It does not necessarily mean that popular restaurants always use white vinegar and only high-end restaurants use akazu red vinegar. Some first-rate restaurants do not use red vinegar at all. However, a new menu with red vinegar was introduced by Sushiro in 2018, even though customers can dine at the popular chain restaurant of kaiten-zushi (conveyor belt sushi) under a budget of 1,000 to 2,000JPY. Each restaurant has its own recipe for sushi vinegar: the chef may cook rice with kelp broth, mix white and red vinegar, or more than two kinds of vinegar, to season rice, or use them separately in accordance with what kind of fish you use.
Some people say that akazu red vinegar has been rediscovered because of the current popularity of classic, 150-year-old, Edomae style sushi, such as Kohada (Gizzard shad), Anago (Conger eel), and Akagai (Ark shell), rather than creative pieces that use caviar or truffle. I agree that this can be a reason, but I would rather think that constant research at high-end restaurants led to the use of various vinegars and consequently more restaurants have started to incorporate red vinegar into their recipe (In other words, it is not that these restaurants use only red vinegar; rather, they create their original vinegar by using red vinegar as one ingredient).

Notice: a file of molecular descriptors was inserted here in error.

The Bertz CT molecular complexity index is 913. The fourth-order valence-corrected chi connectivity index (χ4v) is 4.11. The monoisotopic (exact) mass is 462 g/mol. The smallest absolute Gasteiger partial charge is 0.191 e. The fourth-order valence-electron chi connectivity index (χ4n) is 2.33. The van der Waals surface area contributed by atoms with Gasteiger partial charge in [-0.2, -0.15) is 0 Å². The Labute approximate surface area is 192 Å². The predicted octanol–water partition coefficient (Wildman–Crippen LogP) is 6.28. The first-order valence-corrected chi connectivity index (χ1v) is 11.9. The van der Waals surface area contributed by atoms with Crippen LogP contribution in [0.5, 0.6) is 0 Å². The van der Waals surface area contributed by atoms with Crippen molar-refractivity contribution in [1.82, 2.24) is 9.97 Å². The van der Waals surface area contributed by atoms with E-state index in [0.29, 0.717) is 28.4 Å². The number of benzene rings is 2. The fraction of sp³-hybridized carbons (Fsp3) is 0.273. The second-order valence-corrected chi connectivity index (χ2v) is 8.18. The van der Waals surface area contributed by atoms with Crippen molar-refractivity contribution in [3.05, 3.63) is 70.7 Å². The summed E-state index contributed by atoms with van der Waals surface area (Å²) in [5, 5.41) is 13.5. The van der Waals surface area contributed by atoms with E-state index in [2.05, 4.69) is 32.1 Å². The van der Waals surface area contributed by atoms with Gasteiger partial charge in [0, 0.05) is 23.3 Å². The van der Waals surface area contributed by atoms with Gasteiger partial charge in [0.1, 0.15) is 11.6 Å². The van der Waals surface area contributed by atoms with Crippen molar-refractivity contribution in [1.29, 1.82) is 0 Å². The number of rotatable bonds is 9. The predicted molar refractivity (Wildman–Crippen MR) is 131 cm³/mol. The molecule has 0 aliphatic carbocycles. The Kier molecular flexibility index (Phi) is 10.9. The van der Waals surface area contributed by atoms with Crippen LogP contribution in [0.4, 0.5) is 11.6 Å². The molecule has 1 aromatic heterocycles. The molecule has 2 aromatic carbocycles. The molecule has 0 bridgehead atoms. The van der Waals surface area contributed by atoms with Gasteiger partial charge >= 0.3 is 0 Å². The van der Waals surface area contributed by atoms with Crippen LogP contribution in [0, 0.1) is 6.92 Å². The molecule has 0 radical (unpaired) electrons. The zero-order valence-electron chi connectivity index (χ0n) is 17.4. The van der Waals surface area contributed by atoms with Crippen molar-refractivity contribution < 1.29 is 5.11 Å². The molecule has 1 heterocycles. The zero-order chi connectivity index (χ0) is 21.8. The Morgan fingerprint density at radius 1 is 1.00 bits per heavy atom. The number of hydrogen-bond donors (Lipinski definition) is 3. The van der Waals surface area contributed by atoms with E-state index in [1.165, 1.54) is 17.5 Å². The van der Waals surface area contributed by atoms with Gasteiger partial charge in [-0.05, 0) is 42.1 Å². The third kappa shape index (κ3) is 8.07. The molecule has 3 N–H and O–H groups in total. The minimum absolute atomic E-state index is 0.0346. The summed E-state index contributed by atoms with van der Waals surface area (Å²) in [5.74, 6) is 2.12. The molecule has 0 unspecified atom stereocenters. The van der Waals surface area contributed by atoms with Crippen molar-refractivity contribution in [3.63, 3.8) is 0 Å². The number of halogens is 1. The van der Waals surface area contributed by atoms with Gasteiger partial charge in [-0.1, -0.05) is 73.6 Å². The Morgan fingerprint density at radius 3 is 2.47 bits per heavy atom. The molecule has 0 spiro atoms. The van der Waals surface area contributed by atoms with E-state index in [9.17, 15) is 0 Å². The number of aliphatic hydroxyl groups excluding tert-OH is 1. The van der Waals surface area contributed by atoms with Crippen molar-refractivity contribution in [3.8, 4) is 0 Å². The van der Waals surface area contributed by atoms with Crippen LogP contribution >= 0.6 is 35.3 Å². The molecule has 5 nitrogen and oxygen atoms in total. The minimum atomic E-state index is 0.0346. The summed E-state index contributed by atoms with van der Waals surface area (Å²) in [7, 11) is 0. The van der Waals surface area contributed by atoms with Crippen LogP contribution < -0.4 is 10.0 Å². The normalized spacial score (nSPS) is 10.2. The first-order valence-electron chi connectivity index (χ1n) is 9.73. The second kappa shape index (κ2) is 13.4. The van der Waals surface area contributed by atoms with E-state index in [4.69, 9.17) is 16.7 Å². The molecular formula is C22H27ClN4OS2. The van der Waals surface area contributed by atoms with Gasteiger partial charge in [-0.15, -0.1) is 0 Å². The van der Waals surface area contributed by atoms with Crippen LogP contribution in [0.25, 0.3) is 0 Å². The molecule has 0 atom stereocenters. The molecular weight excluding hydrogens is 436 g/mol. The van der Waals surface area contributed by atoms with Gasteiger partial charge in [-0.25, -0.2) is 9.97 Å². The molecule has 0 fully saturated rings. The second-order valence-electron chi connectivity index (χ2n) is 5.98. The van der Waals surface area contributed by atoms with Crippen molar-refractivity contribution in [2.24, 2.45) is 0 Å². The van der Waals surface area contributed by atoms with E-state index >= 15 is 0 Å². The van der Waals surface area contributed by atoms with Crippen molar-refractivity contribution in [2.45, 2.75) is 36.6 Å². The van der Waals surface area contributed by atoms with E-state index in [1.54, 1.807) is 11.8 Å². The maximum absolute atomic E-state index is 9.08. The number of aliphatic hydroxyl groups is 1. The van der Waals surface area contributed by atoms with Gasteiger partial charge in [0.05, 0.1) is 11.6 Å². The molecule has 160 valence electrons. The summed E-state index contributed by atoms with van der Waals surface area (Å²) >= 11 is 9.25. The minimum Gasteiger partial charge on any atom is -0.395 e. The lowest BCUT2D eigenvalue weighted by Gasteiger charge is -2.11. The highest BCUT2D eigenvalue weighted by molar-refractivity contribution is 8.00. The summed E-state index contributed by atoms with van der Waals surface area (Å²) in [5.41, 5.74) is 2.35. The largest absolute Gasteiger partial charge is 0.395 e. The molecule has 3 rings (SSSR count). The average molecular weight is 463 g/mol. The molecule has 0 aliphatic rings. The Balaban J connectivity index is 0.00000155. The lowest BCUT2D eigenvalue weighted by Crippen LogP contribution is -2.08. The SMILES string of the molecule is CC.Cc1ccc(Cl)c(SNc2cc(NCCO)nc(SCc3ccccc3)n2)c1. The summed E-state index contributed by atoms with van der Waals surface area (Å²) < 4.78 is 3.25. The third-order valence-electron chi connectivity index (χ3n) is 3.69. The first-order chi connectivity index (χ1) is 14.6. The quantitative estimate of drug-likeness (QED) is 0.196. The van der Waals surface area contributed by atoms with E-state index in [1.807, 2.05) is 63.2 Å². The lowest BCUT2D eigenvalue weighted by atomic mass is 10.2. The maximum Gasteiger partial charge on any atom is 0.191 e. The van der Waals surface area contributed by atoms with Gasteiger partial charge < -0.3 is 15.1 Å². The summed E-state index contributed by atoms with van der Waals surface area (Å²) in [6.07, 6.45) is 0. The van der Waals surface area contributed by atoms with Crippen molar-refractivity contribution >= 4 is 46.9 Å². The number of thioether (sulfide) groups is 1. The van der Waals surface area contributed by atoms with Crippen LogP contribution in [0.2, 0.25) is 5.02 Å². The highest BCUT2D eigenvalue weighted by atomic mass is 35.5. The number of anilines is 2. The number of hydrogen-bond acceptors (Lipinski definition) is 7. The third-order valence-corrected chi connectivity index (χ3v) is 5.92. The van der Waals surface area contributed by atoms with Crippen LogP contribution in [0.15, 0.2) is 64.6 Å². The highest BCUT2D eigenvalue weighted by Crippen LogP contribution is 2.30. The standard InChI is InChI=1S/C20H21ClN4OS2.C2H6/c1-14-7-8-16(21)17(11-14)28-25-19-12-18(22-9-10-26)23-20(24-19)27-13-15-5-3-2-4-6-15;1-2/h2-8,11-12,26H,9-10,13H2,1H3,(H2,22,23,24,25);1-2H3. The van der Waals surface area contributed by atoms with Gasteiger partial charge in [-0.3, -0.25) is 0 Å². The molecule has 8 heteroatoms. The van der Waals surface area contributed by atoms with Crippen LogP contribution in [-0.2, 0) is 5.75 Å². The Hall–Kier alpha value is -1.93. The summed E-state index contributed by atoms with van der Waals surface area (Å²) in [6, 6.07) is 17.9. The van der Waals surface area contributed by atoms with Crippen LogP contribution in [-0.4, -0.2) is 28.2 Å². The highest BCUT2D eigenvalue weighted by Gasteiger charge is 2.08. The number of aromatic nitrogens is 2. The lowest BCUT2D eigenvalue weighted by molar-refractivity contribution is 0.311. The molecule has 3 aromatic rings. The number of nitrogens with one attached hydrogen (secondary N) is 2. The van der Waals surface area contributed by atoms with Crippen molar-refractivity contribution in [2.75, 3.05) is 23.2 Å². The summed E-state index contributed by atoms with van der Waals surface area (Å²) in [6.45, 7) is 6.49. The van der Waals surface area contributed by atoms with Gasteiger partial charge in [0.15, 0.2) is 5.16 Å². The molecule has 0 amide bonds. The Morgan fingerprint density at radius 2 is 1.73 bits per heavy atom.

Recently, chefs use not only white vinegar to season rice. They cook rice with kelp and other ingredients for flavor or mix more than two kinds of vinegar at a ratio different for each restaurant. Sushi rice alone requires the careful adjustment of sweet and sour flavors.